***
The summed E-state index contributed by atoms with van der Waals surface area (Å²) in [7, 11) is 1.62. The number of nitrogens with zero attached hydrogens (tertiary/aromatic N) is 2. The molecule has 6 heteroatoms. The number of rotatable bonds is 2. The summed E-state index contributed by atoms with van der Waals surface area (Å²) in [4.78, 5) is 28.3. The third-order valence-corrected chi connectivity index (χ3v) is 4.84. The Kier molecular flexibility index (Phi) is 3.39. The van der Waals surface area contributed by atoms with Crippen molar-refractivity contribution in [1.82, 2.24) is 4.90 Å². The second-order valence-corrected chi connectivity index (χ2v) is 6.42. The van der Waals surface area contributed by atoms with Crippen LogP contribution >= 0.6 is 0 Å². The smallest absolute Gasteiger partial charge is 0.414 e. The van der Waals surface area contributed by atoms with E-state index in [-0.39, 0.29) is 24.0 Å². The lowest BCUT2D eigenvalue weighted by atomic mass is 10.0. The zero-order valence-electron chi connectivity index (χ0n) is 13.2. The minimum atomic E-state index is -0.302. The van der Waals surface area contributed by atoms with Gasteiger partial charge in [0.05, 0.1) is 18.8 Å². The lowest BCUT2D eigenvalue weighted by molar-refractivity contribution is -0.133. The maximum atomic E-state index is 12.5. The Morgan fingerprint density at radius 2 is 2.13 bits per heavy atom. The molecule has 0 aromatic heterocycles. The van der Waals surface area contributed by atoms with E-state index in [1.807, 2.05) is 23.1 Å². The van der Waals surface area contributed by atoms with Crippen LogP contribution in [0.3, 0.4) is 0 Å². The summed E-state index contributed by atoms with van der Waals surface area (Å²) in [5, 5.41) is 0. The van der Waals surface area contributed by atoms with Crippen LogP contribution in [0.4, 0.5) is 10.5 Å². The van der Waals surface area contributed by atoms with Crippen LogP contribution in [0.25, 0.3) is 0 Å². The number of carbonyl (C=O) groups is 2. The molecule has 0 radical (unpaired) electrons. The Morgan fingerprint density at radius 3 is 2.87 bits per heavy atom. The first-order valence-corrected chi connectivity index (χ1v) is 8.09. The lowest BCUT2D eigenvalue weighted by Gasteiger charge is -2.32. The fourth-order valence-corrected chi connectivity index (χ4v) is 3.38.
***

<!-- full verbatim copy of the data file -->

The summed E-state index contributed by atoms with van der Waals surface area (Å²) in [7, 11) is 1.62. The number of nitrogens with zero attached hydrogens (tertiary/aromatic N) is 2. The molecule has 6 heteroatoms. The number of rotatable bonds is 2. The summed E-state index contributed by atoms with van der Waals surface area (Å²) in [4.78, 5) is 28.3. The third-order valence-corrected chi connectivity index (χ3v) is 4.84. The Kier molecular flexibility index (Phi) is 3.39. The van der Waals surface area contributed by atoms with Crippen molar-refractivity contribution in [1.82, 2.24) is 4.90 Å². The second-order valence-corrected chi connectivity index (χ2v) is 6.42. The van der Waals surface area contributed by atoms with Crippen LogP contribution >= 0.6 is 0 Å². The smallest absolute Gasteiger partial charge is 0.414 e. The van der Waals surface area contributed by atoms with E-state index in [-0.39, 0.29) is 24.0 Å². The lowest BCUT2D eigenvalue weighted by atomic mass is 10.0. The zero-order valence-electron chi connectivity index (χ0n) is 13.2. The minimum atomic E-state index is -0.302. The van der Waals surface area contributed by atoms with Gasteiger partial charge in [0.05, 0.1) is 18.8 Å². The lowest BCUT2D eigenvalue weighted by molar-refractivity contribution is -0.133. The maximum atomic E-state index is 12.5. The Morgan fingerprint density at radius 2 is 2.13 bits per heavy atom. The molecule has 0 aromatic heterocycles. The van der Waals surface area contributed by atoms with E-state index in [1.807, 2.05) is 23.1 Å². The van der Waals surface area contributed by atoms with Crippen LogP contribution in [0.3, 0.4) is 0 Å². The summed E-state index contributed by atoms with van der Waals surface area (Å²) in [5, 5.41) is 0. The van der Waals surface area contributed by atoms with Crippen LogP contribution in [0.4, 0.5) is 10.5 Å². The van der Waals surface area contributed by atoms with Crippen LogP contribution in [0.25, 0.3) is 0 Å². The number of carbonyl (C=O) groups is 2. The molecule has 0 radical (unpaired) electrons. The Morgan fingerprint density at radius 3 is 2.87 bits per heavy atom. The first-order valence-corrected chi connectivity index (χ1v) is 8.09. The lowest BCUT2D eigenvalue weighted by Gasteiger charge is -2.32. The fourth-order valence-corrected chi connectivity index (χ4v) is 3.38.